June 3, 2019
In recent years, we’ve seen fewer and fewer water features in the gardens we are invited to redesign. Water has had a bad press, with people increasingly concerned about the safety of having a water feature in the garden – and this is having an adverse effect on wildlife. However, water features can be relatively safe – and they can bring a garden to life, which is why we’re supporting Wild About Gardens’ 2019 campaign to go wild about ponds.
The impact of fewer garden ponds on wildlife
Recent data from the RSPB’s Big Garden Birdwatch show that since 2014, the number of frog sightings have dropped by 15% while the number of toad sightings have fallen by 28%. These large numbers are thought to be caused – in part – by a reduction in the number of ponds in people’s gardens. Frogs and toads are amphibians, which means they need to lay their eggs in water to reproduce; with the loss of pond habitats, their numbers are falling.
It’s figures like this that inspired the Wildlife Trusts and the Royal Horticultural Society to set up Wild About Gardens to celebrate wildlife gardening. This year, the campaign is encouraging people to go wild about ponds – the message is that even a water feature the size of a bucket can have a positive impact on the garden wildlife. Each water feature is part of a bigger picture – each little addition adds up to create a network of habitats for freshwater animals, insects and birds.
Aesthetic benefits of water
Water features aren’t just great for wildlife, they’re also amazing at reflecting light to brighten your garden and outdoor living spaces. There are few things that can illuminate shady areas, such as underneath a balcony, better than a well-placed water feature. Lightly coloured paving slabs could be an option, but they inevitably get dirty without regular maintenance.
A water feature could also bring a calming element to your outdoor enjoyment, providing soothing acoustics and peaceful visuals, creating a psychological cooling effect on a hot day, as you sit in the shade under a gazebo with the sun glinting off the ripples. These are all angles that are difficult to introduce into your garden by other means. They can also break up the landscape of your garden and offer a point of interest at the end of a pathway or long flowerbed, functioning as a focal point.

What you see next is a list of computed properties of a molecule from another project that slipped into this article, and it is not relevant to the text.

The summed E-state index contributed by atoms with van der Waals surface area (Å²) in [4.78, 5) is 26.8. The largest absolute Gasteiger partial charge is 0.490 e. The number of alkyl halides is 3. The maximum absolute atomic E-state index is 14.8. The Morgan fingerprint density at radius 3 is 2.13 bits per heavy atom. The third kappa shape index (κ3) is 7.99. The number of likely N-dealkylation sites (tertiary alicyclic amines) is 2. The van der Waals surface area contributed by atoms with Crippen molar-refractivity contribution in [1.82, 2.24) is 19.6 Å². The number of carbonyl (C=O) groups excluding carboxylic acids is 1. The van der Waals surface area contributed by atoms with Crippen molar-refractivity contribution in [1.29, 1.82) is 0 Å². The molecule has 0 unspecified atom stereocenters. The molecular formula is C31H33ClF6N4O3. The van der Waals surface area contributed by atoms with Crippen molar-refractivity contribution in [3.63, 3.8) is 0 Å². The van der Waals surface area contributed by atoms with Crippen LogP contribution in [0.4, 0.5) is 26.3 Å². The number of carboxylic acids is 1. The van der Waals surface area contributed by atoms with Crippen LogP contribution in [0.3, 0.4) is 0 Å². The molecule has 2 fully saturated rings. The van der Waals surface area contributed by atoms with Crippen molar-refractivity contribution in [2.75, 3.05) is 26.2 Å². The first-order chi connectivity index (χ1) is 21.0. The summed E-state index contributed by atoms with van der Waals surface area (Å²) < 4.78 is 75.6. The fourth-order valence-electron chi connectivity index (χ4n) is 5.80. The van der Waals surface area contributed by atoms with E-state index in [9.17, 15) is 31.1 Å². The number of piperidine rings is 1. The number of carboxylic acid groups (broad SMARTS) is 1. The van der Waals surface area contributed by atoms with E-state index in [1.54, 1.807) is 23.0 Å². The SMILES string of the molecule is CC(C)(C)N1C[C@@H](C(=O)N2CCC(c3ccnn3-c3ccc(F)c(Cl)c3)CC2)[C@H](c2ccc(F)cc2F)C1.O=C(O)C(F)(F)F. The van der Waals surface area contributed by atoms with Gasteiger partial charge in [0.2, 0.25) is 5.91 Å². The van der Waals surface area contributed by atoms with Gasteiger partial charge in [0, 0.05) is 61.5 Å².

A water feature doesn’t have to be a pond, it could be a cascade or even a trickle over a rock into a hidden chamber. Water can be an amazing way to create flow as a running rill or stream alongside or over a pathway to build a creative and enticing path along which to meander.
How we make water features safer
At Dewlands Garden Design, less than a fifth of gardens we see have water features. We love to include water into your garden designs, but many people are put off them because they’re seen as a safety hazard for your little ones. There are many simple ways to design water features so that they’re much safer. For example, there are guards and protectors that sit below the surface. Or you can simply position your water feature at a height that prevents babies, toddlers or young children from climbing into them.
The benefits of water features for children
If you do have kids growing up and you’re thinking about including a water feature in your garden design, it can actually be a help for them to learn about the dangers of water and how to behave around lakes and ponds to be sensible and stay safe.
If you have a pond in your garden, hearing the frogs croaking away during early spring can be a glorious thing to enjoy. Also, seeing the whole lifecycle of tadpoles turning into froglets is an amazing experience, particularly for children who might not get to see this unique view of nature anywhere else – especially nowadays, when many young children don’t even know what frogspawn looks like. If your garden doesn’t have water in it, it’s a major opportunity missed to get your kids in touch with nature.
If you want to design your perfect outdoor space, a water feature may be just what you need to give it that ‘Wow!’ factor. Not only do water features provide endless enjoyment in terms of the aesthetic enjoyment they bring, but the benefits to the wildlife in your local area can be huge.